Camil Williams is a recent transplant from Chicago just trying to settle into the Atlanta vibe. As a world traveler and troubadour, she is more than experienced in her art. I’m putting emphasis on the word ‘art’, because Williams is more than just a poet, she is an artistic powerhouse and renaissance woman.
She has performed and presented art workshops at a host of conferences, high schools, and universities; locally and abroad, as part of the women centered activist-performance duo, AquaMoon. Using Hip Hop Feminism as a tool for creating awareness and dialogue on issues that marginalize and affect women of color, the duo co-authored several choreopoems, including Love Does Not Hurt and Aqua Beats and Moon Verses Vol. I.
Williams has also authored and released her debut, Butta to Fly: a collection of poetry, art and music (2007). Her artworks have been featured in the Ascend: Live Art and Jazz Showcase and the Humboldt Park Art Exhibit in Chicago. She’s appeared in several short and full-length films, including The Lies We Tell and Secrets We Keep and the hit web series, Between Women. She also writes and produces music for commercials, films and stage productions.
I met Camil Williams one evening as she featured at Java Monkey. The stage is small and big at the same time. William’s style oozes through the audience like notes of old jazz ballads that pulse in the recess of the black subconscious.
William’s art is multi-faceted. Her art isn’t defined by any one form, because she seeks to reach as many as she can with her voice. Despite, Williams has all the soul and stylings of an engaged poet, and it oozes into all of her work. Whether its her graphic design work that delves into the Afro-futuristic side of the black experience, or how her music reflects the best parts of the jazz and blues age, her projects share an undeniable flow. Her art tends to be social-political, loving, and hip-hop related. Hearing pieces in tribute to Tupac are both unexpected, but deeply appreciated in the typical hip-hop/Spoken landscape.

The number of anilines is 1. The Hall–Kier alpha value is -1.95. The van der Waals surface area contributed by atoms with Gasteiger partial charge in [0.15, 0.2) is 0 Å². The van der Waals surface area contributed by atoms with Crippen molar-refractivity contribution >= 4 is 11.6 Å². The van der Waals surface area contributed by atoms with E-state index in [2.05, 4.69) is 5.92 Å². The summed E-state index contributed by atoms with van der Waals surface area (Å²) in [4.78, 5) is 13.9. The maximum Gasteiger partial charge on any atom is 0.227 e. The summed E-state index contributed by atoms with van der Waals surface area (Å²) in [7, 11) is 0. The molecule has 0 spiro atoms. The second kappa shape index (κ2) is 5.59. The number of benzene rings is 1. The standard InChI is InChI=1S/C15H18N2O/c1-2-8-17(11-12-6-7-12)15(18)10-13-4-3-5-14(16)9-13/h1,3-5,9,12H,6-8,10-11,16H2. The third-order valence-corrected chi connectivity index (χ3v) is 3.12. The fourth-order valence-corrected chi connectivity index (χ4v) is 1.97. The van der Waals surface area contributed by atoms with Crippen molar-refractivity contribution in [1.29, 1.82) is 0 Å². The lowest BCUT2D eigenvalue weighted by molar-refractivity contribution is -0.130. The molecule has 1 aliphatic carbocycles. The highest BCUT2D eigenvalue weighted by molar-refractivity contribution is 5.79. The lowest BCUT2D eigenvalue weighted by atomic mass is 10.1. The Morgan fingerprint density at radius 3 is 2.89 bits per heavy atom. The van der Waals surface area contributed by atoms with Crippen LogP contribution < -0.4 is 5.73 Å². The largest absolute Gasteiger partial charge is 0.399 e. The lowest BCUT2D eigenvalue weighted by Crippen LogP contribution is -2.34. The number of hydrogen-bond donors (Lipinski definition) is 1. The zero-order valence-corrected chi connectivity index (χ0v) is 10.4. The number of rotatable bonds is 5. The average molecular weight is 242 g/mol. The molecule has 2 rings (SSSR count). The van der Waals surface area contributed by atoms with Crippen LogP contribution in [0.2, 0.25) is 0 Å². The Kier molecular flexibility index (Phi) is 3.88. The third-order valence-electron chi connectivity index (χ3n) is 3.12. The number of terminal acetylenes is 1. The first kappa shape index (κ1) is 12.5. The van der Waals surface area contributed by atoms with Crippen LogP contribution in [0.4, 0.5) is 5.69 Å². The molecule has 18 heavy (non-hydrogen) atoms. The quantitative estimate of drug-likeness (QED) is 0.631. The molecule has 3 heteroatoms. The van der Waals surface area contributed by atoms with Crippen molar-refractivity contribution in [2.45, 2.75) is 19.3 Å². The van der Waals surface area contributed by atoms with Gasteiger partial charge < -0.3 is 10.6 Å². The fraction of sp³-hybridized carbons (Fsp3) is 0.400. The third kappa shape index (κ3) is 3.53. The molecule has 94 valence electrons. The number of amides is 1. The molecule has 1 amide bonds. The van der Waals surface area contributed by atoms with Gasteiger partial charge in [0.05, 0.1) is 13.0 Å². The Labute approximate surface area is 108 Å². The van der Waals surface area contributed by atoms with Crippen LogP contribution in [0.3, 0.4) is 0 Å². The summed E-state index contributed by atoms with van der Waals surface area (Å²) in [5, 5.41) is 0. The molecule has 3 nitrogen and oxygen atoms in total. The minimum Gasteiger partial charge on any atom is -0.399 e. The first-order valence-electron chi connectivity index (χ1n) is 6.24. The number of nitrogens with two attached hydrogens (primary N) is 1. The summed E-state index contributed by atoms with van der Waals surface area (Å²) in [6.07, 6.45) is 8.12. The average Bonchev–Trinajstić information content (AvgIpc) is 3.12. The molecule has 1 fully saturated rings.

“Create what matters. What weighs heavy on you. Somebody out there feels the same way and needs to hear what you say. Never do art just for money. Its got to be for the love, not for the money.”
Camil Williams is on a mission to create the ‘flyest interpretations’ of life. To her, “Poetry is a way to intersect different ideas in a short form. Its more accessible than books are. Its a part of activism, getting ideas out.” “People learn differently. Movement, sound, and lyric. I want them to come together and give you a sense of the time. It is important to touch everyone.”
Camil takes her inner activism and focuses it into “Using art as a weapon — a weapon for empowering, uplifing. Something they might not get on Fox or CNN. When I speak, I want it to be different.” “Most of my work has to have meaning. Has to be useful. Art should be more purposeful.”
“My style is rooted in hip-hop, jazz, funk. Very musical.” “My inspirations include Nina Simone and Sojourner Truth. I watched [Soujourner]’s “Ain’t I a woman” speech. Every word was powerful. My parents taught me history. My parents are artists. My brother is an artist. Its living a legacy”.
Williams holds this family and cultural legacy deep within her. This ideology shows in her belief that one must “Create what matters. What weighs heavy on you. Somebody out there feels the same way and needs to hear what you say. Never do art just for money. Its got to be for the love, not for the money.”
An inheritor of an Afro-punk tradition and an Afro-futuristic philosophy, Camil Williams is a name to know for the progressive poet and social revolutionary. Check out her written, spoken, and artistic works and be prepared to be impressed.
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